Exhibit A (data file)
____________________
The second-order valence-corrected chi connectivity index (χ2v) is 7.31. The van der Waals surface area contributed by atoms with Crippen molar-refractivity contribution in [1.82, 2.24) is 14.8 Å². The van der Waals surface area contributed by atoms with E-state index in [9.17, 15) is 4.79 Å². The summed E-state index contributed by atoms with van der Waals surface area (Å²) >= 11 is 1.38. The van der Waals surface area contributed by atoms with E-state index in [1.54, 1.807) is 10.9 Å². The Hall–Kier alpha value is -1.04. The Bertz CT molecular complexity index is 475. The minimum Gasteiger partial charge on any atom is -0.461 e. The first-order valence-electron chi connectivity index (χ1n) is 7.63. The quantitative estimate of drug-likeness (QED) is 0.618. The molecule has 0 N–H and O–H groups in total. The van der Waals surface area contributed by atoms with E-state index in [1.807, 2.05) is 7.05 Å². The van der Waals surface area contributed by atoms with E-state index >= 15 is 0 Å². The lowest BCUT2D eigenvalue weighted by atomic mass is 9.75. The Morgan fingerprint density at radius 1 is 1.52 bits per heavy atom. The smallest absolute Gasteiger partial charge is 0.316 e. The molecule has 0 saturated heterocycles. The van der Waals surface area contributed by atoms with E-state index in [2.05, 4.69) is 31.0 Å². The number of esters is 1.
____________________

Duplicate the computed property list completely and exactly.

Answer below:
The second-order valence-corrected chi connectivity index (χ2v) is 7.31. The van der Waals surface area contributed by atoms with Crippen molar-refractivity contribution in [1.82, 2.24) is 14.8 Å². The van der Waals surface area contributed by atoms with E-state index in [9.17, 15) is 4.79 Å². The summed E-state index contributed by atoms with van der Waals surface area (Å²) >= 11 is 1.38. The van der Waals surface area contributed by atoms with E-state index in [1.54, 1.807) is 10.9 Å². The Hall–Kier alpha value is -1.04. The Bertz CT molecular complexity index is 475. The minimum Gasteiger partial charge on any atom is -0.461 e. The first-order valence-electron chi connectivity index (χ1n) is 7.63. The quantitative estimate of drug-likeness (QED) is 0.618. The molecule has 0 N–H and O–H groups in total. The van der Waals surface area contributed by atoms with E-state index in [1.807, 2.05) is 7.05 Å². The van der Waals surface area contributed by atoms with E-state index >= 15 is 0 Å². The lowest BCUT2D eigenvalue weighted by atomic mass is 9.75. The Morgan fingerprint density at radius 1 is 1.52 bits per heavy atom. The smallest absolute Gasteiger partial charge is 0.316 e. The molecule has 0 saturated heterocycles. The van der Waals surface area contributed by atoms with E-state index in [2.05, 4.69) is 31.0 Å². The number of esters is 1.